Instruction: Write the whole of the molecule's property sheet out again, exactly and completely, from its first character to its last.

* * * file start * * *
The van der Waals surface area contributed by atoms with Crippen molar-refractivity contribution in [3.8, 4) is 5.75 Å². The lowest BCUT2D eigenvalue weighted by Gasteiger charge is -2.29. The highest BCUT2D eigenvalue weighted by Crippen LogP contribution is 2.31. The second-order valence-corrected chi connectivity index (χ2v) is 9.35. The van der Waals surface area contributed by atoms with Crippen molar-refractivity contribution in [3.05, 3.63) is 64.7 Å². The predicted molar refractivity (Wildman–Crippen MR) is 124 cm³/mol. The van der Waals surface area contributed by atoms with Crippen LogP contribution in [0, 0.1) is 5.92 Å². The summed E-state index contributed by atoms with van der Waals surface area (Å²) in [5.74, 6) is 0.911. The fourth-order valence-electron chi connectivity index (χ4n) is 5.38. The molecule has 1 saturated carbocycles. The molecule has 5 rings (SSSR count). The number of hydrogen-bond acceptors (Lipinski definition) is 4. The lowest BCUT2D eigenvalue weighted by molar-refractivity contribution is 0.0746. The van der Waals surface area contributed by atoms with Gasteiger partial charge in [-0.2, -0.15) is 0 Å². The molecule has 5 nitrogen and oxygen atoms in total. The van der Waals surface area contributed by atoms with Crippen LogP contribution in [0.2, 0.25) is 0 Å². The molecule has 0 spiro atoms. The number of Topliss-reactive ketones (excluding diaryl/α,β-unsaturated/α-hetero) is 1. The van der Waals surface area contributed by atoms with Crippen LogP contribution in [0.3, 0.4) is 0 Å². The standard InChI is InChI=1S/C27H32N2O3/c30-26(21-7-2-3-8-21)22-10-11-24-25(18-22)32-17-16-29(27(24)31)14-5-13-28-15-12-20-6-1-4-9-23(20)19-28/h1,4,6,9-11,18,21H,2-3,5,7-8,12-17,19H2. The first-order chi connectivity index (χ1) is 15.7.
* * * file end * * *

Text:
The van der Waals surface area contributed by atoms with Crippen molar-refractivity contribution in [3.8, 4) is 5.75 Å². The lowest BCUT2D eigenvalue weighted by Gasteiger charge is -2.29. The highest BCUT2D eigenvalue weighted by Crippen LogP contribution is 2.31. The second-order valence-corrected chi connectivity index (χ2v) is 9.35. The van der Waals surface area contributed by atoms with Crippen molar-refractivity contribution in [3.05, 3.63) is 64.7 Å². The predicted molar refractivity (Wildman–Crippen MR) is 124 cm³/mol. The van der Waals surface area contributed by atoms with Crippen LogP contribution in [0, 0.1) is 5.92 Å². The summed E-state index contributed by atoms with van der Waals surface area (Å²) in [5.74, 6) is 0.911. The fourth-order valence-electron chi connectivity index (χ4n) is 5.38. The molecule has 1 saturated carbocycles. The molecule has 5 rings (SSSR count). The number of hydrogen-bond acceptors (Lipinski definition) is 4. The lowest BCUT2D eigenvalue weighted by molar-refractivity contribution is 0.0746. The van der Waals surface area contributed by atoms with Gasteiger partial charge in [-0.2, -0.15) is 0 Å². The molecule has 5 nitrogen and oxygen atoms in total. The van der Waals surface area contributed by atoms with Crippen LogP contribution in [0.2, 0.25) is 0 Å². The molecule has 0 spiro atoms. The number of Topliss-reactive ketones (excluding diaryl/α,β-unsaturated/α-hetero) is 1. The van der Waals surface area contributed by atoms with Crippen LogP contribution in [0.3, 0.4) is 0 Å². The standard InChI is InChI=1S/C27H32N2O3/c30-26(21-7-2-3-8-21)22-10-11-24-25(18-22)32-17-16-29(27(24)31)14-5-13-28-15-12-20-6-1-4-9-23(20)19-28/h1,4,6,9-11,18,21H,2-3,5,7-8,12-17,19H2. The first-order chi connectivity index (χ1) is 15.7.